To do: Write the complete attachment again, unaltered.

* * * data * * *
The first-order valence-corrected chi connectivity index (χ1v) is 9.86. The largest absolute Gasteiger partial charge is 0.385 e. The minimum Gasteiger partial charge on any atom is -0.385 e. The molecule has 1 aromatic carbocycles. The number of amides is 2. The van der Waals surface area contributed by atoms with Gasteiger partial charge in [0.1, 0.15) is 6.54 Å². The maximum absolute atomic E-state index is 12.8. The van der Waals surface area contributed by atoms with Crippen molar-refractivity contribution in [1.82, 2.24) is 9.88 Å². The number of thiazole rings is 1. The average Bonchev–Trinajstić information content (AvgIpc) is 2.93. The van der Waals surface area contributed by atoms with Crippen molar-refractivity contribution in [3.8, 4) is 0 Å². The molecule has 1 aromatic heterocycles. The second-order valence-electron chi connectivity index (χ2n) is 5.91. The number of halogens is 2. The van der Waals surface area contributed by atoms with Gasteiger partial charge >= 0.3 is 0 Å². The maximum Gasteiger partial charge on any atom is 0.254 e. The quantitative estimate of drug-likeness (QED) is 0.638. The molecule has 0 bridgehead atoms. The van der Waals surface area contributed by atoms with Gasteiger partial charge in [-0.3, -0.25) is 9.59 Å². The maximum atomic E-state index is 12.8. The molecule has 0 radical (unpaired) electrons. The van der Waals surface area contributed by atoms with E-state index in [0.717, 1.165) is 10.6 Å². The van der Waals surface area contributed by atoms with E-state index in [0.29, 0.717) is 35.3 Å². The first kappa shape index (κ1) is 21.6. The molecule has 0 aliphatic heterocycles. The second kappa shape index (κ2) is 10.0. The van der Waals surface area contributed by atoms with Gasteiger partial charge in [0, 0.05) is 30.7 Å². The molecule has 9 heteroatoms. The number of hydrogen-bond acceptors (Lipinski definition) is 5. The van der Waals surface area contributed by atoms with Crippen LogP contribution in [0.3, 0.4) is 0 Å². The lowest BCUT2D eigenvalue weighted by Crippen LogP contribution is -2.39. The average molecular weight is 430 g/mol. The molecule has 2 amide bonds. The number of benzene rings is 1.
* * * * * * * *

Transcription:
The first-order valence-corrected chi connectivity index (χ1v) is 9.86. The largest absolute Gasteiger partial charge is 0.385 e. The minimum Gasteiger partial charge on any atom is -0.385 e. The molecule has 1 aromatic carbocycles. The number of amides is 2. The van der Waals surface area contributed by atoms with Gasteiger partial charge in [0.1, 0.15) is 6.54 Å². The maximum absolute atomic E-state index is 12.8. The van der Waals surface area contributed by atoms with Crippen molar-refractivity contribution in [1.82, 2.24) is 9.88 Å². The number of thiazole rings is 1. The average Bonchev–Trinajstić information content (AvgIpc) is 2.93. The van der Waals surface area contributed by atoms with Crippen molar-refractivity contribution in [3.8, 4) is 0 Å². The molecule has 1 aromatic heterocycles. The second-order valence-electron chi connectivity index (χ2n) is 5.91. The number of halogens is 2. The van der Waals surface area contributed by atoms with Gasteiger partial charge >= 0.3 is 0 Å². The maximum Gasteiger partial charge on any atom is 0.254 e. The quantitative estimate of drug-likeness (QED) is 0.638. The molecule has 0 bridgehead atoms. The van der Waals surface area contributed by atoms with Gasteiger partial charge in [-0.3, -0.25) is 9.59 Å². The maximum atomic E-state index is 12.8. The molecule has 0 radical (unpaired) electrons. The van der Waals surface area contributed by atoms with E-state index in [0.717, 1.165) is 10.6 Å². The van der Waals surface area contributed by atoms with E-state index in [0.29, 0.717) is 35.3 Å². The first kappa shape index (κ1) is 21.6. The molecule has 0 aliphatic heterocycles. The second kappa shape index (κ2) is 10.0. The van der Waals surface area contributed by atoms with Gasteiger partial charge in [0, 0.05) is 30.7 Å². The molecule has 9 heteroatoms. The number of hydrogen-bond acceptors (Lipinski definition) is 5. The van der Waals surface area contributed by atoms with Crippen LogP contribution in [0.3, 0.4) is 0 Å². The lowest BCUT2D eigenvalue weighted by Crippen LogP contribution is -2.39. The average molecular weight is 430 g/mol. The molecule has 2 amide bonds. The number of benzene rings is 1.